The Spirit of the Nation/The Voice of Tara

From Wikisource
Jump to navigation Jump to search




O! that my voice could waken the hearts that slumber cold!—
The chiefs that time hath taken, the warrior kings of old—
Oh! for Fingal, the pride of all the gallant Finian crew,
To wave his brand—the fight demand—and blow the Baraboo!


O! for the Clana-Morni, the Clana-Deaġaḋ tall,
Dal-Reada's Knights of glory, who seal'd the Roman Wall!
O! for the darts that smote the hearts of Freedom's foreign foe,
When bloodier grew the fierce Croḃ-Ruaḋ[2] o'er bleak Helvetia's snow!


O! for the battle-axes that smote the pirate Dane!
O! for the firm Dalcassians that fought on Ossory's plain!
And O! for those who wrathful rose the Saxon to withstand,
Till traitor arts and recreant hearts betray'd the patriot band!


Alas! our chiefs of glory will list no minstrel's call—
But, o'er their deathless story, can tyrants fling a pall?
Ye'll ne'er disgrace your ancient race, ye sons of fathers brave,
Arise and burst your bonds accurst—the tomb contains no slave!


Arise ye, now or never—from heaven the martyr'd brave—
Command you to deliver the land they fought to save;
Then swear to die ere despots tie your limbs in bondage chain,
And let the shout ring boldly out o'er listening earth and main.


The fishers of Kilkerran, the men of Greenore bay—
The dwellers by Lough Dergert, and by the broad Lough Neagh—
Leave boat and oar, and leap ashore, to join the fiery ranks
That come in pride from Galtee's side, and from Blackwater's banks.


Where "stubborn Newre" is streaming—where Lee's green valley smiles—
Where kingly Shannon circles his hundred sainted isles,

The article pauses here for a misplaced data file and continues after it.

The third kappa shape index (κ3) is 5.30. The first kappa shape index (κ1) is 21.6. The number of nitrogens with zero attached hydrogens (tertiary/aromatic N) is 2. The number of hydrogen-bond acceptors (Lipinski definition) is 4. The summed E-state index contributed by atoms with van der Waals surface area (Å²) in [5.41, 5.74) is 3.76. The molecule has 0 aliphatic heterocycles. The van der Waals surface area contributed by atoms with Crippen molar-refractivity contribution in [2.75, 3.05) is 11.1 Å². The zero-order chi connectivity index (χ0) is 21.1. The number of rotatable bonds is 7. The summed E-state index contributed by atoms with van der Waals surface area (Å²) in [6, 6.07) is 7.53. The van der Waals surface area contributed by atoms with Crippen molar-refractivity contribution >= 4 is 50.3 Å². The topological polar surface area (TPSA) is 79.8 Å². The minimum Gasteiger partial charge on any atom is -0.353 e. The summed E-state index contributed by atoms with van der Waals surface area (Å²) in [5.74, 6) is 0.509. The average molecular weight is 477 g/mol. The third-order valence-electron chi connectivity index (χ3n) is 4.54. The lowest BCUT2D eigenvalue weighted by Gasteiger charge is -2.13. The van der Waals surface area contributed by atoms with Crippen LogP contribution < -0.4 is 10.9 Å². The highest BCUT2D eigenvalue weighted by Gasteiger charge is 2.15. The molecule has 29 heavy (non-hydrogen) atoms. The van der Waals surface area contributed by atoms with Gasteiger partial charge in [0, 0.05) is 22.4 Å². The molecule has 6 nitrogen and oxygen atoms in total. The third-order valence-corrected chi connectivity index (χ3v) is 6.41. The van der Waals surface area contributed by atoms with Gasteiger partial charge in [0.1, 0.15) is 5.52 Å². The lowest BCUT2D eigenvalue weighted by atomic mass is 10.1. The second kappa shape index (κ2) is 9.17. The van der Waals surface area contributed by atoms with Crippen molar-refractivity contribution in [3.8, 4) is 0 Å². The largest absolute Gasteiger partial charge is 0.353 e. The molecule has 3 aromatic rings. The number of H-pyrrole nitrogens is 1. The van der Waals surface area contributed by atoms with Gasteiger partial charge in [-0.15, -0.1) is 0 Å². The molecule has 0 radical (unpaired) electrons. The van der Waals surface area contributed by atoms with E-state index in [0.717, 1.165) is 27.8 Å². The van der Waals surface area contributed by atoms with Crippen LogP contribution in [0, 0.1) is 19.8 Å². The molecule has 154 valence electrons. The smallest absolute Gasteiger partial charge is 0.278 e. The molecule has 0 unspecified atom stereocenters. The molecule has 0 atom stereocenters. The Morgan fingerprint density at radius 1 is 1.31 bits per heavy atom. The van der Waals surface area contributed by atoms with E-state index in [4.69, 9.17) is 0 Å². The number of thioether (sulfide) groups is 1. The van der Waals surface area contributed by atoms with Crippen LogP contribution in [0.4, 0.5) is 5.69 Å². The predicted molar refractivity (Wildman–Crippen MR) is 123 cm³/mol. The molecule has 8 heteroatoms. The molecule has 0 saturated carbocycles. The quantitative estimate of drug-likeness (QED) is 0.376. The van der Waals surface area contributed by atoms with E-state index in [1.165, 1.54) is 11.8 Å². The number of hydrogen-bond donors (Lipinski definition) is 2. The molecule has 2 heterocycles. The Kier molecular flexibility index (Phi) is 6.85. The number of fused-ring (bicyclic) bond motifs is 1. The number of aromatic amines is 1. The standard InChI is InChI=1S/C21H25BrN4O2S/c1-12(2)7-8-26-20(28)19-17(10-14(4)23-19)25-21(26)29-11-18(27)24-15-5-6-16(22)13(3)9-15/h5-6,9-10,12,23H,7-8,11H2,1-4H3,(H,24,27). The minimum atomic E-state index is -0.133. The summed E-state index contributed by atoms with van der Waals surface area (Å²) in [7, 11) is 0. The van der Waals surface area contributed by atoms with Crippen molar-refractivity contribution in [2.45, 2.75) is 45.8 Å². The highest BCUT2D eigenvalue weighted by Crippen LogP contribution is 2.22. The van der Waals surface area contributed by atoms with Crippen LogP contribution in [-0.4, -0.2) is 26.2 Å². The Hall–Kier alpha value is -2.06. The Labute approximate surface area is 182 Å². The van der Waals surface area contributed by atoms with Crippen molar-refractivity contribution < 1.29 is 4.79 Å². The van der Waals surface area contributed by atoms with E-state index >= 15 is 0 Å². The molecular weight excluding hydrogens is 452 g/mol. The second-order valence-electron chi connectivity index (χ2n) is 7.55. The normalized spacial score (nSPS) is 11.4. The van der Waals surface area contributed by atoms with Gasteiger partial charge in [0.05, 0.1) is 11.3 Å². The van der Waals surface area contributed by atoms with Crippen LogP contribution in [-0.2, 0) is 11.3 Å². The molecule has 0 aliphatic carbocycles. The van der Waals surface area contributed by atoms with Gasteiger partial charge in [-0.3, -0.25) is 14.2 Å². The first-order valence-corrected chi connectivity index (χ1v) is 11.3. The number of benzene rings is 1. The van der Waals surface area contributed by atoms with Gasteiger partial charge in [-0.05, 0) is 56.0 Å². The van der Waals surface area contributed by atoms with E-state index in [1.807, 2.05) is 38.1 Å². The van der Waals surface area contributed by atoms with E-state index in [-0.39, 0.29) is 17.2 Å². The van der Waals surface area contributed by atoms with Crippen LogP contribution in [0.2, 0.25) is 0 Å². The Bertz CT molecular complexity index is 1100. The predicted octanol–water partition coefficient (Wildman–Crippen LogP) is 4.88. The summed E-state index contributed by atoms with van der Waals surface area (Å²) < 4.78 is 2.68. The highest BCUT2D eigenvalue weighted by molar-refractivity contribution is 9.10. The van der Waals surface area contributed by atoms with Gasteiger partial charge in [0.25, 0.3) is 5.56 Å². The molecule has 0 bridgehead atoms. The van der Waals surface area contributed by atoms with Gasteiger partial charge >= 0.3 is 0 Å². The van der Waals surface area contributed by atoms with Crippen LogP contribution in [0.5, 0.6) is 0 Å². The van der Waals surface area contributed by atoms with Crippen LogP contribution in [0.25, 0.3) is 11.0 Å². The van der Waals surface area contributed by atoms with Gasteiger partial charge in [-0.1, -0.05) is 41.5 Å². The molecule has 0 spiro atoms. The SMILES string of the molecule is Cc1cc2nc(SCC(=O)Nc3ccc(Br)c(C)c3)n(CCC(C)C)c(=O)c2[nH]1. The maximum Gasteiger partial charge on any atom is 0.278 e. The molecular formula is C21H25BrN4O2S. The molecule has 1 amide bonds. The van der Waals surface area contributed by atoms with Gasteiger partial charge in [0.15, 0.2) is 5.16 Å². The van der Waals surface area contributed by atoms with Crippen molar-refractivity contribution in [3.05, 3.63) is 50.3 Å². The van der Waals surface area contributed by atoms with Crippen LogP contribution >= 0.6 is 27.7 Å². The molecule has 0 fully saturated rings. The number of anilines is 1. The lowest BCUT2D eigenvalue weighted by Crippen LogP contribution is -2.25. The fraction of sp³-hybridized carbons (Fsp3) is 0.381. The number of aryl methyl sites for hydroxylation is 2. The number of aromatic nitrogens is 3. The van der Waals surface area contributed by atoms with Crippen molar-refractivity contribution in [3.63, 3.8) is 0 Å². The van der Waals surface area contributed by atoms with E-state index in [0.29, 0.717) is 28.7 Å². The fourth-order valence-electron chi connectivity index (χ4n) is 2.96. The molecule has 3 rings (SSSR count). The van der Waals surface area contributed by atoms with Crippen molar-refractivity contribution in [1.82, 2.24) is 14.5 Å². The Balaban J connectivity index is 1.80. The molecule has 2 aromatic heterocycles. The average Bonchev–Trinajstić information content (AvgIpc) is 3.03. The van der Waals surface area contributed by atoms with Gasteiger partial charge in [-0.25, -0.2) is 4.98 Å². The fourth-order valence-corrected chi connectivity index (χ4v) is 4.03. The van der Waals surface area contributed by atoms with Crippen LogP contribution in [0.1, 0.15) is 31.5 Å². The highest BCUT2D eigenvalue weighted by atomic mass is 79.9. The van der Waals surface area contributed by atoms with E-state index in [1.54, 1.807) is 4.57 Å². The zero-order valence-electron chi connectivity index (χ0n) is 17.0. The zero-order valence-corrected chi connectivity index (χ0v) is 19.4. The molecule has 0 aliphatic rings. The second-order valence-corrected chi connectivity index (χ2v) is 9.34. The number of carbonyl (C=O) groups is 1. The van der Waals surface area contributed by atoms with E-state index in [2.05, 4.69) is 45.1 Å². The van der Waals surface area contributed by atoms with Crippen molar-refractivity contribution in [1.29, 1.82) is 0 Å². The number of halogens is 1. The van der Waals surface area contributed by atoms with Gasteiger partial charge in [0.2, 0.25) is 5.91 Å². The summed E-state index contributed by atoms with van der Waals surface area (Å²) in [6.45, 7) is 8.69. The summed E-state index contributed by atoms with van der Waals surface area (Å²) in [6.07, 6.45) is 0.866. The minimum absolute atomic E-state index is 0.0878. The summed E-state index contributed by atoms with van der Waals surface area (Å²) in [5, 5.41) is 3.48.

They list the call—and woe befall the hapless, doomed array
Who'll rouse their wrath in war's red path to strike in freedom's fray.


I see the brave rejoicing—I hear their shouts ascend—
See martyr'd men approving from thrones of brightness bend.
Ye ache my sight, ye visions bright of all our glory won;
The "Battle's Eye"[3] hath found reply—my tuneful task is done.

  1. The original Irish of this song has been preserved in the extensive mountain tract that stretches far into the adjacent counties of Limerick, Cork, and Kerry, between the towns of Newcastle, Abbeyfeale, and Castleisland. I have vainly endeavoured to learn the author's name, but the original bears strong marks of its being the production of a Munster bard of the seventeenth century. I took it down, viva voce, from a Baccach, who moved a very respectable repertory of wool, butter, and antiquarian lore, among the simple dwellers of the glens. He sung it to that very warlike air, vulgarly named "The Poacher," in a kind of recitative, with his eyes closed, as if to shut out exterior objects from his inspired vision, and leaning on the top of his staff, as he swayed his body to and fro to the martial sounds. I have rendered the words as literally as possible, hopeless of preserving the abrupt and striking spirit of the Gælic.
  2. "The bloody hand," the ensign of the Knights of the Red Branch.
  3. The literal English of Rosg-Caṫa, or the "Incentive to Battle"—the war-song of the bard.